Any non-linear TRC in an encoded image needs to be reverse before display, obviously, but colour management does that. 

In the bad old days, and before colour management, CRT displays had a non-linear response (more exponential) so a compensating (logarithmic) curve was applied before display.  In a colour-managed system, any non-linear response of an output device is described in the TRC of the device profile, so the output is corrected automatically by the colour managed software. 

But I reserve the right to be wrong.
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Doug Gray

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Re: Two general understanding profile questions?
« Reply #3 on: January 12, 2022, 08:24:27 pm »

What Andrew says.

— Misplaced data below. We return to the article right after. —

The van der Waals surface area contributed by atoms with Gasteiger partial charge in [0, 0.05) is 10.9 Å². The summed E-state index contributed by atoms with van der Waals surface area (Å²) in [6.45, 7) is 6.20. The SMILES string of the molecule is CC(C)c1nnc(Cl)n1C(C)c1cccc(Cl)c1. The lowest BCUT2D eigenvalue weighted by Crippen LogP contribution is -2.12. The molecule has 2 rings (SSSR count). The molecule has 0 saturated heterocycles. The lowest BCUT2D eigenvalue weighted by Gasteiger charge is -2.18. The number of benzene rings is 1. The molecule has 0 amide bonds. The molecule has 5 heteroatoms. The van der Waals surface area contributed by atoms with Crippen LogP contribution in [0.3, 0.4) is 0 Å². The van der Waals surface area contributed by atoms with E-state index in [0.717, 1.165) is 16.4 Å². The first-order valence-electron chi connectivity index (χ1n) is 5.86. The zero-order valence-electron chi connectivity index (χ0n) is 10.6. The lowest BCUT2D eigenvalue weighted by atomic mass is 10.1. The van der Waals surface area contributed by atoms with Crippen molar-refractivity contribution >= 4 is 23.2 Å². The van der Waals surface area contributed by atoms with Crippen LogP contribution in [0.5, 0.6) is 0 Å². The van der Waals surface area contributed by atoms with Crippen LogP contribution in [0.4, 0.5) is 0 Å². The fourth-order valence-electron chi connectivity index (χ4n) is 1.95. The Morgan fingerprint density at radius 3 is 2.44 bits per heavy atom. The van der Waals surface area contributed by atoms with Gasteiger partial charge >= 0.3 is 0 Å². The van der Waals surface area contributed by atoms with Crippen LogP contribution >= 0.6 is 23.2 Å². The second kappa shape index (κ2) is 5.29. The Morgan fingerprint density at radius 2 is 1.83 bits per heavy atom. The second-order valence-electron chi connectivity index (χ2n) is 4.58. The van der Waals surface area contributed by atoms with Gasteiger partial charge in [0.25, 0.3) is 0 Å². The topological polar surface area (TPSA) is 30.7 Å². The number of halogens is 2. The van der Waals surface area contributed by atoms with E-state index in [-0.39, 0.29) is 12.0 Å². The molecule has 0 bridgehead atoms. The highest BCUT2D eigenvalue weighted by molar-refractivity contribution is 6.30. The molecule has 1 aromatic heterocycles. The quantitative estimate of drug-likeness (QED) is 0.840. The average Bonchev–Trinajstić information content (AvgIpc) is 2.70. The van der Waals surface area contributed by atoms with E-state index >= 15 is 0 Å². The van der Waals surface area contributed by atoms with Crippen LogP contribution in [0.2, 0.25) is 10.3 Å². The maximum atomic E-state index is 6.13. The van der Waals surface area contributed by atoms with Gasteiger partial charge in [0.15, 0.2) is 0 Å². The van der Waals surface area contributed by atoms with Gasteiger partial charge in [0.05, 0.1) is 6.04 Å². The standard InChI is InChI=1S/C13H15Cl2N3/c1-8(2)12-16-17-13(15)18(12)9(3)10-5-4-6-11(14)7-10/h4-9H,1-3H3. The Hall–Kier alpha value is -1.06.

Adding to point (2), the main reason for a non-linear TRC in a profile used for storing encoded images is (as I understand it) to match human visual perceptual response, where we are sensitive to a relative change in luminance, rather than an absolute change.  The result is that (for example) in an 8-bit linear encoded system, a change from 10 to 15 is much more visible than a change from 150 to 155.  On that 8-bit linear encoded system, the step size may be visible at the lower end, so it makes sense to use a non-linear TRC that reduces the step size at the low end.  Hence nearly all 8-bit encoding systems (e.g. jpeg) use a non-linear TRC.  It doesn't matter so much with 16-bits, where the low end step size with linear encoding is generally too small to be visible.

Any non-linear TRC in an encoded image needs to be reverse before display, obviously, but colour management does that.